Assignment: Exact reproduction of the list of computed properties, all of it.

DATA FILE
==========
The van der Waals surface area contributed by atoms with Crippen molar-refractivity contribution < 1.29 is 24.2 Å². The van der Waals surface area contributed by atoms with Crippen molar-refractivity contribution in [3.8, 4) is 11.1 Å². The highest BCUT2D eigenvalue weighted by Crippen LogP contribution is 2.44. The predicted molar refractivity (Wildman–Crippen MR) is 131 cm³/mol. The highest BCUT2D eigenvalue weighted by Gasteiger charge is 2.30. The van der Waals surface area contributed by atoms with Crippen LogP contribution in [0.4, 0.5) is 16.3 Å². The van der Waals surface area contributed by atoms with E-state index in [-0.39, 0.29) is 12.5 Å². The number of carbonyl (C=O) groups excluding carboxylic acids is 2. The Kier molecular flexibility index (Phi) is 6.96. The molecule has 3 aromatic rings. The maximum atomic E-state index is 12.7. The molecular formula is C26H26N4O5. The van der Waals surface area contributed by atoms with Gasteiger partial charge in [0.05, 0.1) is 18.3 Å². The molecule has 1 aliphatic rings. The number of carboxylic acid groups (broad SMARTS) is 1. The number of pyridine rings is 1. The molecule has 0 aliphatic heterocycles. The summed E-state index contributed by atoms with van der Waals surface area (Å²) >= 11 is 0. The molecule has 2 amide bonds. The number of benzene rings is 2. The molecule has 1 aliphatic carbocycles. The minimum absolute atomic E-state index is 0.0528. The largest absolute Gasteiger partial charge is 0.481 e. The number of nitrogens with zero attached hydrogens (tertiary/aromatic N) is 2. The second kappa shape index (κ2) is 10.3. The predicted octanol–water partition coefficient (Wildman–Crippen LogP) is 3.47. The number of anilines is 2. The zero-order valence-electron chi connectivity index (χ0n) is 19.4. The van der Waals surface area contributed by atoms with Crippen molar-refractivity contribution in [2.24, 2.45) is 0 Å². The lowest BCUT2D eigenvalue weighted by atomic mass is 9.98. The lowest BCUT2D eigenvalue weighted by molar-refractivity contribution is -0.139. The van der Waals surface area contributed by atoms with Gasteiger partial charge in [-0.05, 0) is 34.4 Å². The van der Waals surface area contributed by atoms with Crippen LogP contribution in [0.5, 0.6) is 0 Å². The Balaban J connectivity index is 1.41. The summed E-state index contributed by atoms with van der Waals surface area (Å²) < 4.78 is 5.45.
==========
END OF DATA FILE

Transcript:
The van der Waals surface area contributed by atoms with Crippen molar-refractivity contribution < 1.29 is 24.2 Å². The van der Waals surface area contributed by atoms with Crippen molar-refractivity contribution in [3.8, 4) is 11.1 Å². The highest BCUT2D eigenvalue weighted by Crippen LogP contribution is 2.44. The predicted molar refractivity (Wildman–Crippen MR) is 131 cm³/mol. The highest BCUT2D eigenvalue weighted by Gasteiger charge is 2.30. The van der Waals surface area contributed by atoms with Crippen LogP contribution in [0.4, 0.5) is 16.3 Å². The van der Waals surface area contributed by atoms with E-state index in [-0.39, 0.29) is 12.5 Å². The number of carbonyl (C=O) groups excluding carboxylic acids is 2. The Kier molecular flexibility index (Phi) is 6.96. The molecule has 3 aromatic rings. The maximum atomic E-state index is 12.7. The molecular formula is C26H26N4O5. The van der Waals surface area contributed by atoms with Gasteiger partial charge in [0.05, 0.1) is 18.3 Å². The molecule has 1 aliphatic rings. The number of carboxylic acid groups (broad SMARTS) is 1. The number of pyridine rings is 1. The molecule has 0 aliphatic heterocycles. The summed E-state index contributed by atoms with van der Waals surface area (Å²) >= 11 is 0. The molecule has 2 amide bonds. The number of benzene rings is 2. The molecule has 1 aliphatic carbocycles. The minimum absolute atomic E-state index is 0.0528. The largest absolute Gasteiger partial charge is 0.481 e. The number of nitrogens with zero attached hydrogens (tertiary/aromatic N) is 2. The second kappa shape index (κ2) is 10.3. The predicted octanol–water partition coefficient (Wildman–Crippen LogP) is 3.47. The number of anilines is 2. The zero-order valence-electron chi connectivity index (χ0n) is 19.4. The van der Waals surface area contributed by atoms with Crippen molar-refractivity contribution in [2.24, 2.45) is 0 Å². The lowest BCUT2D eigenvalue weighted by atomic mass is 9.98. The lowest BCUT2D eigenvalue weighted by molar-refractivity contribution is -0.139. The van der Waals surface area contributed by atoms with Gasteiger partial charge in [-0.05, 0) is 34.4 Å². The van der Waals surface area contributed by atoms with Crippen LogP contribution in [0.5, 0.6) is 0 Å². The Balaban J connectivity index is 1.41. The summed E-state index contributed by atoms with van der Waals surface area (Å²) < 4.78 is 5.45.